If you missed the Beijing International Film Festival, then fear not. September marks the 15th Pyongyang International Festival, and specialist travel company Koryo Tours is organizing trips from Beijing. We sat down with Koryo’s Creative Projects Manager (and three-time North Korea film festival veteran) Vicky Mohieddeen to find out what to expect.
What films are going to be screened this year?
The film festival program is never published in advance, so when we arrive, we’ll sit down with the guides and work out which films we can see. Foreigners aren’t allowed to go to every cinema in Pyongyang.
So it’s not really designed for outside visitors?
No, the festival isn’t put on for foreigners. If films aren’t in English, they usually have subtitles, but the vast majority of people watching are Korean. There’s a very small pocket of international delegates. Then there’s a tiny, tiny group of tourists – usually fewer than 10.
What kind of films can people expect to see?
The majority are foreign films. In 2012, there were only a couple of Korean films, mostly old ones. But last year there were more, including a couple of co-productions. The organizers won’t accept any American or Japanese films – they are very selective about what’s shown. They love Bollywood, because it’s quite sexually conservative, and the cartoon violence goes down well. Thrillers and action movies are also popular, and they love a nice long, tedious melodrama.
Are there any themes that tie the program together?
The idea that the collective is worth more than the individual is a common trope. One year, they opened with a film about runners, where one of the athletes doesn’t want to work with anyone else – she’s focused on her own sprinting. She then realizes that she can achieve more if she’s part of the team.
Sport films are popular because they follow this same basic story: Someone’s trying to do something and they can’t, so they reach out to a power greater than themselves and achieve what they want. In most Hollywood films, that ‘greater power’ is love. In North Korean films, if characters can’t do something, they’ll often be inspired by the works of Kim Il-sung or Kim Jong-il – usually through a memory or a piece said to camera.
So do all the films have to meet quite strict criteria?
It’s actually not as strict as you might think. One of the films I saw in 2012 was a drama about a guy who becomes a crime-solving monk after his family is murdered. It turns out that the crime revolved around a gay love affair at the monastery. So there’s this sex scene played in the biggest cinema in Pyongyang, which is 2,000 seats. Sure, it was a very naïve sex scene – you know, hands on sweaty backs – but I was really surprised.
The same year, they showed an episode of Sherlock with Benedict Cumberbatch. There’s this part when Sherlock Holmes explains how he knows one of the characters is gay. My guide, who was sitting next to me, turned around and whispered: “Vicky, ‘gay’ is a man and a man together, right?” and I said “yeah.” He nodded and then fell asleep.
Is it mostly independent or small-budget films?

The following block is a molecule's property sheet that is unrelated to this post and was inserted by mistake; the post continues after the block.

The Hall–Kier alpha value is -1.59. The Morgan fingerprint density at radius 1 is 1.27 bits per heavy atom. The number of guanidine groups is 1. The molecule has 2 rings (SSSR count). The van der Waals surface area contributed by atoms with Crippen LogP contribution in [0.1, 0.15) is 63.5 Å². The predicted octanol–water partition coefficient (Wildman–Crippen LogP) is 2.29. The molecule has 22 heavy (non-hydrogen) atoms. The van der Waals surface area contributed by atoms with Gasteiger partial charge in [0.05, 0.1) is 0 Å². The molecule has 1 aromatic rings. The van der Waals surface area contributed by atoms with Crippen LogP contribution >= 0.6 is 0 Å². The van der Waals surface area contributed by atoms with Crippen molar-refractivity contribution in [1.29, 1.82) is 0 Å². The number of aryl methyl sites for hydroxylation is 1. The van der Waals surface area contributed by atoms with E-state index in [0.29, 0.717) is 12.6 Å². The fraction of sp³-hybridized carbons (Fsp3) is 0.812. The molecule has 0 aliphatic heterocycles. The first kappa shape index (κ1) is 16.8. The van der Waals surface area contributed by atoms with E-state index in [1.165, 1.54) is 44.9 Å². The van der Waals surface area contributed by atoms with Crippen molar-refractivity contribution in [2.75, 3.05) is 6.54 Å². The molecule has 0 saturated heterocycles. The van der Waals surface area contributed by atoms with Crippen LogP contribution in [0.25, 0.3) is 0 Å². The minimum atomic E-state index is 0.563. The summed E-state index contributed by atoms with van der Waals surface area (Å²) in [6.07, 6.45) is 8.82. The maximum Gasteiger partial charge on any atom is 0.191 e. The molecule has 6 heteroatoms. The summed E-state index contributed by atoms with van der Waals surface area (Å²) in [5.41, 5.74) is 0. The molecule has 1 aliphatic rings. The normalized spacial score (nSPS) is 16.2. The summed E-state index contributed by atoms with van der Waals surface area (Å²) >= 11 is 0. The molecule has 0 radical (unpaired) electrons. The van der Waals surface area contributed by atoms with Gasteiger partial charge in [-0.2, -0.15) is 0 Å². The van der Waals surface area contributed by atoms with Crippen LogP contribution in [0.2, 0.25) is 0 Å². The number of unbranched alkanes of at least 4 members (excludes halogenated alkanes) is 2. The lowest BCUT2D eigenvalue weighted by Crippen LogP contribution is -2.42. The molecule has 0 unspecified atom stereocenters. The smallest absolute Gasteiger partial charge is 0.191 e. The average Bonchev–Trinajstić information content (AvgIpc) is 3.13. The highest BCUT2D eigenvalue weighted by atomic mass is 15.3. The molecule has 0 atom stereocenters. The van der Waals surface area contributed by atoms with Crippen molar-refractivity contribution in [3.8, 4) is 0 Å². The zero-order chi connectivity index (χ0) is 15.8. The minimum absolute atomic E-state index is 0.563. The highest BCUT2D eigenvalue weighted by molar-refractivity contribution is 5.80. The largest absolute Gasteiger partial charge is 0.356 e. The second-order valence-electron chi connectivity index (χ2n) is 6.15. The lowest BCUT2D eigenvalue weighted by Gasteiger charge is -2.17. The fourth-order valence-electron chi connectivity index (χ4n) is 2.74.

Yes. For established filmmakers, there’s no benefit to showing in North Korea. You’re not going to get an audience or access to a market. It’s not on the ‘circuit,’ so winning a prize at Pyongyang won’t help you in any way.
Has the festival changed since you first went in 2008?
Yes, a lot. In 2008, the opening ceremony was at the International Cinema Hall and they had a brass band outside. It was very old-fashioned, and we all had headphones with simultaneous translation. But by 2014, the opening ceremony was at really modern exhibition hall and one of the co-hosts presented in English. The slogan for the festival is “Independence, Peace and Friendship,” so there was a dove of peace and rainbows. It’s all very kitsch and sparkly.
What type of person normally signs up for your film festival tour? Is this one for film buffs?
Yeah, we get massive film buffs. But sometimes people want to go because there’s a greater chance of exposure to normal North Korean life. The usual Pyongyang tours are monuments and museums – but at the film festival you see people at the cinema; you sit next to Koreans for the films.
So there’s more chance of human interaction?
Yeah, you can have conversations with your guide and sometimes with people in the audience. Even if you don’t, you can communicate just being in the cinema – seeing how people react and understanding what things they find funny or sad.
To put you in sales mode for a moment, can you tell us about the tours Koryo is organizing?
There are two options. One’s a basic five-night tour: We arrive the day before the opening ceremony, catch some films and do some Pyongyang tourism. The other is a more flexible nine-night tour that covers the whole festival. So that means you’ll also be there for the closing ceremony, where the awards are given out and you watch the winning film.
Five-night tour, Sep 15 – 20/21 (EUR1,790); Nine-night tour Sep 15 – 24/25 (EUR2,590); for more information visit www.koryogroup.com, call 6416 7544 or email firstname.lastname@example.org
Images by Mark Edward Harris